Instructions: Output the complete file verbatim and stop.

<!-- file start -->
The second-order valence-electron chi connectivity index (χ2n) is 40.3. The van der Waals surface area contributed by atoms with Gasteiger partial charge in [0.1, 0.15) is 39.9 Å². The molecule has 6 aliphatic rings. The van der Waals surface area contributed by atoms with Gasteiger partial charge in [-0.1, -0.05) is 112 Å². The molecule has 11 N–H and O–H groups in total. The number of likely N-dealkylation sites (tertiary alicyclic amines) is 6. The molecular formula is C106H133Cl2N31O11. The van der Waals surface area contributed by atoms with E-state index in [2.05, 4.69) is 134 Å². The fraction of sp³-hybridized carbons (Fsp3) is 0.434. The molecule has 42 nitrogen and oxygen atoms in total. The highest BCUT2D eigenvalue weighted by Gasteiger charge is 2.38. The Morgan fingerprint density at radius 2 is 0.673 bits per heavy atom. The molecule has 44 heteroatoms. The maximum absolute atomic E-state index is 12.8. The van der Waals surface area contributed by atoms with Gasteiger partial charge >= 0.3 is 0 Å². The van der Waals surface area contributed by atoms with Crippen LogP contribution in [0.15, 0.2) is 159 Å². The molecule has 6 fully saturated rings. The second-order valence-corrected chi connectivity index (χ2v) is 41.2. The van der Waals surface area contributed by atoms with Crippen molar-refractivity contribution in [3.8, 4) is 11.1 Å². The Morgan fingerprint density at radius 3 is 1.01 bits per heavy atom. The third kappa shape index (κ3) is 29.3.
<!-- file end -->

The second-order valence-electron chi connectivity index (χ2n) is 40.3. The van der Waals surface area contributed by atoms with Gasteiger partial charge in [0.1, 0.15) is 39.9 Å². The molecule has 6 aliphatic rings. The van der Waals surface area contributed by atoms with Gasteiger partial charge in [-0.1, -0.05) is 112 Å². The molecule has 11 N–H and O–H groups in total. The number of likely N-dealkylation sites (tertiary alicyclic amines) is 6. The molecular formula is C106H133Cl2N31O11. The van der Waals surface area contributed by atoms with E-state index in [2.05, 4.69) is 134 Å². The fraction of sp³-hybridized carbons (Fsp3) is 0.434. The molecule has 42 nitrogen and oxygen atoms in total. The highest BCUT2D eigenvalue weighted by Gasteiger charge is 2.38. The Morgan fingerprint density at radius 2 is 0.673 bits per heavy atom. The molecule has 44 heteroatoms. The maximum absolute atomic E-state index is 12.8. The van der Waals surface area contributed by atoms with Gasteiger partial charge >= 0.3 is 0 Å². The van der Waals surface area contributed by atoms with Crippen LogP contribution in [0.15, 0.2) is 159 Å². The molecule has 6 fully saturated rings. The second-order valence-corrected chi connectivity index (χ2v) is 41.2. The van der Waals surface area contributed by atoms with Crippen molar-refractivity contribution in [3.8, 4) is 11.1 Å². The Morgan fingerprint density at radius 3 is 1.01 bits per heavy atom. The third kappa shape index (κ3) is 29.3.